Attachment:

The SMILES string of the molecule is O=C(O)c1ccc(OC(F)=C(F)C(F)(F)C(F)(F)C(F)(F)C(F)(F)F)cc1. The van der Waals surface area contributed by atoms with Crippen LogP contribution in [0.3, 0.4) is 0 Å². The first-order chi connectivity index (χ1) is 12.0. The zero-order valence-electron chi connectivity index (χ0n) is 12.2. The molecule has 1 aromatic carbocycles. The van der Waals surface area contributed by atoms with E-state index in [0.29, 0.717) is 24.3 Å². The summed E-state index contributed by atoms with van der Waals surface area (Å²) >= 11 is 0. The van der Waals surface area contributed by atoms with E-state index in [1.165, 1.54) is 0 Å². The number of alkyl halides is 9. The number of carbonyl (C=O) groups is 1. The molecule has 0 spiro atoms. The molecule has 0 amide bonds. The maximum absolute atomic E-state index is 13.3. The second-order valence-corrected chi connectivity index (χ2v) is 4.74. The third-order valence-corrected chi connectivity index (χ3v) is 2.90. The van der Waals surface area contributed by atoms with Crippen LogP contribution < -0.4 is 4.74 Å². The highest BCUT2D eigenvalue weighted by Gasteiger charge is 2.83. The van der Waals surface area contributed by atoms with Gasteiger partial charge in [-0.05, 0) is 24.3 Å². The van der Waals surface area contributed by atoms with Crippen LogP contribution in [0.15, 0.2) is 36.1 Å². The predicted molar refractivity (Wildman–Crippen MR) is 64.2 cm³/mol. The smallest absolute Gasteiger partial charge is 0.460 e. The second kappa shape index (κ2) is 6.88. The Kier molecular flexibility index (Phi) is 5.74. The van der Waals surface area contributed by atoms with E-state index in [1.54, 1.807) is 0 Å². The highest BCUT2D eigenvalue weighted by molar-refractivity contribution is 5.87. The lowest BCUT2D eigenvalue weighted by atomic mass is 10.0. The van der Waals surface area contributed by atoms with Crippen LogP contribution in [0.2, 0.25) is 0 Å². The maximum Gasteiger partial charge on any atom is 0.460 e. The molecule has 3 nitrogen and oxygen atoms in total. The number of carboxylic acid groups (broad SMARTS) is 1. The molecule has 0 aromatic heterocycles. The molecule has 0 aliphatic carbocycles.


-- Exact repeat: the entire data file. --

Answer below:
The SMILES string of the molecule is O=C(O)c1ccc(OC(F)=C(F)C(F)(F)C(F)(F)C(F)(F)C(F)(F)F)cc1. The van der Waals surface area contributed by atoms with Crippen LogP contribution in [0.3, 0.4) is 0 Å². The first-order chi connectivity index (χ1) is 12.0. The zero-order valence-electron chi connectivity index (χ0n) is 12.2. The molecule has 1 aromatic carbocycles. The van der Waals surface area contributed by atoms with E-state index in [0.29, 0.717) is 24.3 Å². The summed E-state index contributed by atoms with van der Waals surface area (Å²) >= 11 is 0. The van der Waals surface area contributed by atoms with E-state index in [1.165, 1.54) is 0 Å². The number of alkyl halides is 9. The number of carbonyl (C=O) groups is 1. The molecule has 0 spiro atoms. The molecule has 0 amide bonds. The maximum absolute atomic E-state index is 13.3. The second-order valence-corrected chi connectivity index (χ2v) is 4.74. The third-order valence-corrected chi connectivity index (χ3v) is 2.90. The van der Waals surface area contributed by atoms with Crippen LogP contribution < -0.4 is 4.74 Å². The highest BCUT2D eigenvalue weighted by Gasteiger charge is 2.83. The van der Waals surface area contributed by atoms with Gasteiger partial charge in [-0.05, 0) is 24.3 Å². The van der Waals surface area contributed by atoms with Crippen LogP contribution in [0.15, 0.2) is 36.1 Å². The predicted molar refractivity (Wildman–Crippen MR) is 64.2 cm³/mol. The smallest absolute Gasteiger partial charge is 0.460 e. The second kappa shape index (κ2) is 6.88. The Kier molecular flexibility index (Phi) is 5.74. The van der Waals surface area contributed by atoms with E-state index in [1.54, 1.807) is 0 Å². The highest BCUT2D eigenvalue weighted by molar-refractivity contribution is 5.87. The lowest BCUT2D eigenvalue weighted by atomic mass is 10.0. The van der Waals surface area contributed by atoms with Crippen LogP contribution in [0.2, 0.25) is 0 Å². The maximum Gasteiger partial charge on any atom is 0.460 e. The molecule has 3 nitrogen and oxygen atoms in total. The number of carboxylic acid groups (broad SMARTS) is 1. The molecule has 0 aromatic heterocycles. The molecule has 0 aliphatic carbocycles.